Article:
Fafnir – Nordic Journal of Science Fiction and Fantasy Research, Volume 7, Issue 1, pages 6–7.
Bodhisattva Chattopadhyay, Esko Suoranta, Laura E. Goodin, & Dennis Wilson Wise
Welcome to the new issue of Fafnir – Nordic Journal of Science Fiction and Fantasy Research. Cheryl Morgan opens the proceedings with her essay on the science-fictionality of Janelle Monáe. Morgan explores her career, music, and intersectional take on the android allegory, where the figure of the android is purposed, in a new chapter of a long tradition, to speak to issues of discrimination and oppression.
This issue’s two research articles look at various works and forms through a geopolitical lens. Priteegandha Naik’s article “The Science- Fictionalisation of Globalisation and Image Advertising in Harvest by Manjula Padmanabhan” suggests that the dystopian SF play from 1998 makes both globalisation and advertising into novums. Padmanabhan’s play is seen to be an example of intermediary Indian SF that directs attention to the intersections of, for example, technology and Indian society. Sarah MacKinnon charts new territory with her “Seasteads and Aquapelagos: Introducing Nissology to Speculative Fiction Studies,” in which she brings the emerging field of island studies to bear on works of speculative fiction as varied as Waterworld, Dissolution, and Snow Crash. MacKinnon argues that fictional examples of seasteading are often reactions to catastrophes rather than devices for utopian thinking.
In addition, we present a wealth of book reviews: Tony M. Vinci’s review of Reconfiguring Human, Nonhuman and Posthuman in Literature and Culture, edited by Sanna Karkulehto, Aino-Kaisa Koistinen, and Essi Varis; Sara Hays’s review of Jackie C. Horne’s Conversations with Madeleine L’Engle; James Hamby’s review of Shawn Malley’s Excavating the Future: Archaeology and Geopolitics in Contemporary North American Science Fiction and Television; Sarah M. Gawronski’s review of Dean Conrad’s Space Sirens, Scientists, and Princesses: The Portrayal of Women in Science Fiction Cinema; A. J. Drenda’s review of Douglas E. Cowan’s Magic, Monsters, and Make-Believe Heroes: How Myth and Religion Shape Fantasy Culture; Amanda Dillon’s review of Once and Future Antiquities in Science Fiction and Fantasy, edited by Brett M. Rogers and Benjamin Eldon Stevens; and Dennis Wilson Wise’s review of C. Palmer-Patel’s The Shape of Fantasy: Investigating the Structure of American Heroic Epic Fantasy.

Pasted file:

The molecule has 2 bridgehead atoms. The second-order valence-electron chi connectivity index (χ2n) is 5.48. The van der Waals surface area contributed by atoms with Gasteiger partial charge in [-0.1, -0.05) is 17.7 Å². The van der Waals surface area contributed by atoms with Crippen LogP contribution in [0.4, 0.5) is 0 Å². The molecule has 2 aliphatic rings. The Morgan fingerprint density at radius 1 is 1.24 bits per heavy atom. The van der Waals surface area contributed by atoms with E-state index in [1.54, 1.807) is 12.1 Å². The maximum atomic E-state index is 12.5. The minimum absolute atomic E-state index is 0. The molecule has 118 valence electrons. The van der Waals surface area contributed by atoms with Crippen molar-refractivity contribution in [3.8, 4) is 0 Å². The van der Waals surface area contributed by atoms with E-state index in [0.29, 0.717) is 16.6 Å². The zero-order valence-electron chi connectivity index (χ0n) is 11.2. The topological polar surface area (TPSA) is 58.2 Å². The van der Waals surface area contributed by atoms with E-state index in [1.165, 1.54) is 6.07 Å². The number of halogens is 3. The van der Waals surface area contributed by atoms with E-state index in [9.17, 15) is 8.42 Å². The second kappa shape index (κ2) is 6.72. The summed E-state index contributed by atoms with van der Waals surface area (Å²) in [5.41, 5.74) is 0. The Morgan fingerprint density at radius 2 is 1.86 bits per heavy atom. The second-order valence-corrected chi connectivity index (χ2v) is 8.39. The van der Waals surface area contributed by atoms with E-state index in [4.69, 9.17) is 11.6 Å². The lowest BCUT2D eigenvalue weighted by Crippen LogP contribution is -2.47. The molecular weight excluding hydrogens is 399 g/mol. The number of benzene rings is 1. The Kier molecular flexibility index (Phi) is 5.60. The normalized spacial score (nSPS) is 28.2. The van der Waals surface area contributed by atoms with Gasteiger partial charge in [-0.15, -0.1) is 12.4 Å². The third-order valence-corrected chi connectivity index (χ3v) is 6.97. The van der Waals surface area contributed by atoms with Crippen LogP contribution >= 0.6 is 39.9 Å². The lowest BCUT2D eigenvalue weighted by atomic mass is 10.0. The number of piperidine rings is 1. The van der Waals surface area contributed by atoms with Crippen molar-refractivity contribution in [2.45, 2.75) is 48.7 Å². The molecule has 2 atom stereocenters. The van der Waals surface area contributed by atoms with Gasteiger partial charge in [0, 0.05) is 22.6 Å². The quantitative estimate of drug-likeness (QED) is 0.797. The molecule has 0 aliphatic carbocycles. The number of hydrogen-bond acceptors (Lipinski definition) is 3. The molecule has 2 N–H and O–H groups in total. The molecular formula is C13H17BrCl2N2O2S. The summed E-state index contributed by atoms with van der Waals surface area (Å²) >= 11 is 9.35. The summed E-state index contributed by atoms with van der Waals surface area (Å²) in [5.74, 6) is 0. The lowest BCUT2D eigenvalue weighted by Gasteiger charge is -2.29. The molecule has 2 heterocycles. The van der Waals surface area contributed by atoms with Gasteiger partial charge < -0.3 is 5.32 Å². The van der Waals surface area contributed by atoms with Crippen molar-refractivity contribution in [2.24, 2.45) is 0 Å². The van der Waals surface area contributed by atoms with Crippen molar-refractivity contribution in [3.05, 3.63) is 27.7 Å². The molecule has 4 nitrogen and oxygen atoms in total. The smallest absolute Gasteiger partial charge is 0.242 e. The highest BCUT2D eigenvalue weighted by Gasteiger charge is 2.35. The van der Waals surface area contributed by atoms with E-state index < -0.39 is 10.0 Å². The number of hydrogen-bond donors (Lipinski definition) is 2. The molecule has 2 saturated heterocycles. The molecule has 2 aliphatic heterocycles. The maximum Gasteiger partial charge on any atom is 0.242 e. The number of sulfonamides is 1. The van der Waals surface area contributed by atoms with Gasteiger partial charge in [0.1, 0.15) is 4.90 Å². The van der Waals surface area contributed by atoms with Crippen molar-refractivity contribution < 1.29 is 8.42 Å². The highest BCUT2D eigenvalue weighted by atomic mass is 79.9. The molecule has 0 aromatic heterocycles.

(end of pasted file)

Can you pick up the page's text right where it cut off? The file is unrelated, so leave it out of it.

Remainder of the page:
We are currently accepting submissions to be considered for issue 1/2021; the call for papers follows this editorial and submission guidelines can be found at http://journal.finfar.org/for-authors/submission-guidelines/.
As ever, we hope this issue finds you well and casts you off in pursuit of even more inspired research into all that is SF.
Live long and prosper!
Bodhisattva Chattopadhyay, Esko Suoranta, and Laura E. Goodin, Editors-in-chief
Dennis Wise, Reviews Editor
Fafnir – Nordic Journal of Science Fiction and Fantasy Research